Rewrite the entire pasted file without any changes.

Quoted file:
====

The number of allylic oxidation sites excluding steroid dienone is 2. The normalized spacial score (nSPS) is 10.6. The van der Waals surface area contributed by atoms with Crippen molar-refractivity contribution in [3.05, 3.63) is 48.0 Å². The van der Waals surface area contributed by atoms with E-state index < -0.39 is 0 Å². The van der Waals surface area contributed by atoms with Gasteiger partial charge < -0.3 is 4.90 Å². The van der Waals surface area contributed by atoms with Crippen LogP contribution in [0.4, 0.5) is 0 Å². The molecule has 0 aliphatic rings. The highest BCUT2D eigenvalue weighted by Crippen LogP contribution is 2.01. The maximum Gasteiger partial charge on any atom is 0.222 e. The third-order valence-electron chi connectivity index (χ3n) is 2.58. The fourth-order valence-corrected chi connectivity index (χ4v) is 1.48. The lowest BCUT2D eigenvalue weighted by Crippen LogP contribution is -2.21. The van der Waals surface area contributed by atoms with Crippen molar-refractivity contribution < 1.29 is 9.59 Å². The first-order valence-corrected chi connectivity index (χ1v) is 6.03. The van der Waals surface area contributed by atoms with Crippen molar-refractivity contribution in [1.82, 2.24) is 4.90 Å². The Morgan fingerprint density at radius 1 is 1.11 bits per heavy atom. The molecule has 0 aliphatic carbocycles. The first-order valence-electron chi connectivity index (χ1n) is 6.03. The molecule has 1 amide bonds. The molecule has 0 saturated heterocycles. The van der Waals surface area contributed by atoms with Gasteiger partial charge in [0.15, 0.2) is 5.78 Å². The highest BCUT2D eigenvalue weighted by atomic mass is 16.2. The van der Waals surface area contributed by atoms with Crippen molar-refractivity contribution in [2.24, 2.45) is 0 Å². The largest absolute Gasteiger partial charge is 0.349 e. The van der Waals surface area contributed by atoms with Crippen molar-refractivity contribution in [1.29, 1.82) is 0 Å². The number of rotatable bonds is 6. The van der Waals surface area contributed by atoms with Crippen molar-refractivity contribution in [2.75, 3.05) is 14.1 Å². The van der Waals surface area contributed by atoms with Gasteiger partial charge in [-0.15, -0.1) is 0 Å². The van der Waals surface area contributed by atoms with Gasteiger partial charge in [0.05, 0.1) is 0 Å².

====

The number of allylic oxidation sites excluding steroid dienone is 2. The normalized spacial score (nSPS) is 10.6. The van der Waals surface area contributed by atoms with Crippen molar-refractivity contribution in [3.05, 3.63) is 48.0 Å². The van der Waals surface area contributed by atoms with E-state index < -0.39 is 0 Å². The van der Waals surface area contributed by atoms with Gasteiger partial charge < -0.3 is 4.90 Å². The van der Waals surface area contributed by atoms with Crippen LogP contribution in [0.4, 0.5) is 0 Å². The molecule has 0 aliphatic rings. The highest BCUT2D eigenvalue weighted by Crippen LogP contribution is 2.01. The maximum Gasteiger partial charge on any atom is 0.222 e. The third-order valence-electron chi connectivity index (χ3n) is 2.58. The fourth-order valence-corrected chi connectivity index (χ4v) is 1.48. The lowest BCUT2D eigenvalue weighted by Crippen LogP contribution is -2.21. The van der Waals surface area contributed by atoms with Crippen molar-refractivity contribution < 1.29 is 9.59 Å². The first-order valence-corrected chi connectivity index (χ1v) is 6.03. The van der Waals surface area contributed by atoms with Crippen molar-refractivity contribution in [1.82, 2.24) is 4.90 Å². The Morgan fingerprint density at radius 1 is 1.11 bits per heavy atom. The molecule has 0 aliphatic carbocycles. The first-order valence-electron chi connectivity index (χ1n) is 6.03. The molecule has 1 amide bonds. The molecule has 0 saturated heterocycles. The van der Waals surface area contributed by atoms with Gasteiger partial charge in [0.15, 0.2) is 5.78 Å². The highest BCUT2D eigenvalue weighted by atomic mass is 16.2. The van der Waals surface area contributed by atoms with Crippen molar-refractivity contribution in [2.24, 2.45) is 0 Å². The largest absolute Gasteiger partial charge is 0.349 e. The van der Waals surface area contributed by atoms with Crippen molar-refractivity contribution in [1.29, 1.82) is 0 Å². The number of rotatable bonds is 6. The van der Waals surface area contributed by atoms with Crippen molar-refractivity contribution in [2.75, 3.05) is 14.1 Å². The van der Waals surface area contributed by atoms with Gasteiger partial charge in [-0.15, -0.1) is 0 Å². The van der Waals surface area contributed by atoms with Gasteiger partial charge in [0.05, 0.1) is 0 Å².